Performance and accountability

These women from a community-based action team are planning secure homes and village sites as part of a training provided by the Red Cross.

As a leading global actor in the humanitarian field, the IFRC commits to be accountable to its multiple stakeholders: beneficiaries, member National Societies, governance, staff, volunteers, governments, donors, external partners and others.

The work of the organisation is grounded in its mission and values, placing those it aims to assist at the centre of its work. The seven Fundamental Principles guide IFRC work. A number of documents reflect the IFRC’s commitment to accountability, among which are:

In 2014, the IFRC Governing Board confirmed an Accountability Framework methodology. The IFRC, under this framework, strives to meet the highest professional and practice standards. Under this model, accountability is defined as:
“An ongoing process that creates relationships of respect between an organization and those affected by its work. In being accountable, one fulfils a commitment to enable and facilitate stakeholders to assess one’s actions against defined commitments and expectations, and to respond to the assessment appropriately.”

Respect is vital for the acceptance of our presence by host governments, for our ability to access beneficiaries, and for maintaining support from our donors. We do not fear accountability; rather, we embrace it fully. The above definition captures several key features of accountability, which form the basis of the framework as follows:
  • Enabling stakeholders: Following this definition of accountability, the IFRC provides necessary information and opportunities for stakeholders to hold us to account.
  • Assessing actions against defined expectations: Stakeholders are able to evaluate the IFRC against pre-established standards, norms or expectations.
  • Responding to the assessment appropriately: In order for assessments to be meaningful, the IFRC must respond to findings of assessments, whether by making alterations recommended by the assessment or by justifying maintaining the status quo.

To achieve accountability, as defined above, four key conditions must be observed:

  • Setting expectations: We clarify what stakeholders can expect from us and by which we can be assessed.
  • Information disclosure: We actively allow stakeholders to access information necessary to make an assessment.
  • Stakeholder evaluation: We support stakeholders to assess the organization.
  • Learning and improvement: We consider assessments, correcting and responding to them as appropriate.

accountability wheelThese key conditions are represented as four segments of a wheel, with the essential motivation or driver of respect at the centre. The accountability wheel is unique for each stakeholder group. It can be used in various ways to analyse all levels of IFRC business processes and stakeholder accountabilities at micro and macro levels. The organization’s overall accountability system contains myriad similar wheels interacting with each other.  The wheels are in perpetual motion, resulting in relationships of respect.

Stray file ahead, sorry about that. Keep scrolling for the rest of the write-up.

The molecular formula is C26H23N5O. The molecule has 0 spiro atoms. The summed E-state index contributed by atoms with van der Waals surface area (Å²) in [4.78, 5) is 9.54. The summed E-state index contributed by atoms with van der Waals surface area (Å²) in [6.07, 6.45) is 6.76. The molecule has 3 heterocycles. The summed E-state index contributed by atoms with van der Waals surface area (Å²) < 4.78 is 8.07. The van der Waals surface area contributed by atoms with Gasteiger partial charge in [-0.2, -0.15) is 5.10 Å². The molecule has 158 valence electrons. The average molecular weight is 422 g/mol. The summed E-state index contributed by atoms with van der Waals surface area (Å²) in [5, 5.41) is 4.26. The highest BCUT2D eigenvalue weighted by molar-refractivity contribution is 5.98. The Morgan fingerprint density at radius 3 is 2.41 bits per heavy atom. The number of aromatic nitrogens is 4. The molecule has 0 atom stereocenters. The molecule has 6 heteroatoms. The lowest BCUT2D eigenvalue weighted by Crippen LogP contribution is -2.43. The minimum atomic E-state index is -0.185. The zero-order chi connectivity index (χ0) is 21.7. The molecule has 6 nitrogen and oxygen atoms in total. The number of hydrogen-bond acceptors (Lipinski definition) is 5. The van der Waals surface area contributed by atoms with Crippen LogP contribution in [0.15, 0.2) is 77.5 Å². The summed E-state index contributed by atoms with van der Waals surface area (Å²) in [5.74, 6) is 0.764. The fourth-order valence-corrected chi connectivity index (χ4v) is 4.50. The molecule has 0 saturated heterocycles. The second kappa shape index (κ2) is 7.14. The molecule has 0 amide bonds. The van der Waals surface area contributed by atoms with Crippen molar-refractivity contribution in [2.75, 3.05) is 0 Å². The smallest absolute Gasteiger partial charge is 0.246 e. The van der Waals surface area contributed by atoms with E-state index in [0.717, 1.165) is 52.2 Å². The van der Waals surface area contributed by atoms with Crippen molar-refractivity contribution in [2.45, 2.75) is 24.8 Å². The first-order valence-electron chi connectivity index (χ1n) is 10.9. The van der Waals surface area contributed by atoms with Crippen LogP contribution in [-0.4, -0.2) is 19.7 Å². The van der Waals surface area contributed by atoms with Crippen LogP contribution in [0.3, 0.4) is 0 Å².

Using the wheel methodology ensures a unified approach to accountability by the IFRC Secretariat and its member National Societies. The framework and methodology will help the IFRC and National Societies to achieve best practices in the field of accountability, while taking into consideration different members’ contexts.  The approach aims to be straightforward and easy to communicate.

Our Accountability

The IFRC believes that effective risk management and the development of a culture of accountability and transparency are critical and form part of a robust and comprehensive accountability framework that contributes to sound management practices.
Risk Management and Audit
A 2014 PWC report confirms the strength of the IFRC internal audit system, assessing a "highest level of reliance." The IFRC Head of Risk Management and Audit has direct access to the Chair and members of the Governance Audit and Risk committee.
External Reviews
In addition to its own internal reviews, the IFRC also undergoes reviews by external partners and donor organizations.
Monitoring and Evaluation
Timely and reliable monitoring and evaluation (M&E) makes it possible to identify trends, strengths and areas for improvement in our work at national, regional and global level.

Contact Us

Please contact us should you require further information regarding performance and accountability issues.

The International Federation of Red Cross and Red Crescent Societies (IFRC) is the world's largest humanitarian organization, with 189 member National Societies. As part of the International Red Cross and Red Crescent Movement, our work is guided by seven fundamental principles; humanity, impartiality, neutrality, independence, voluntary service, unity and universality. About this site & copyright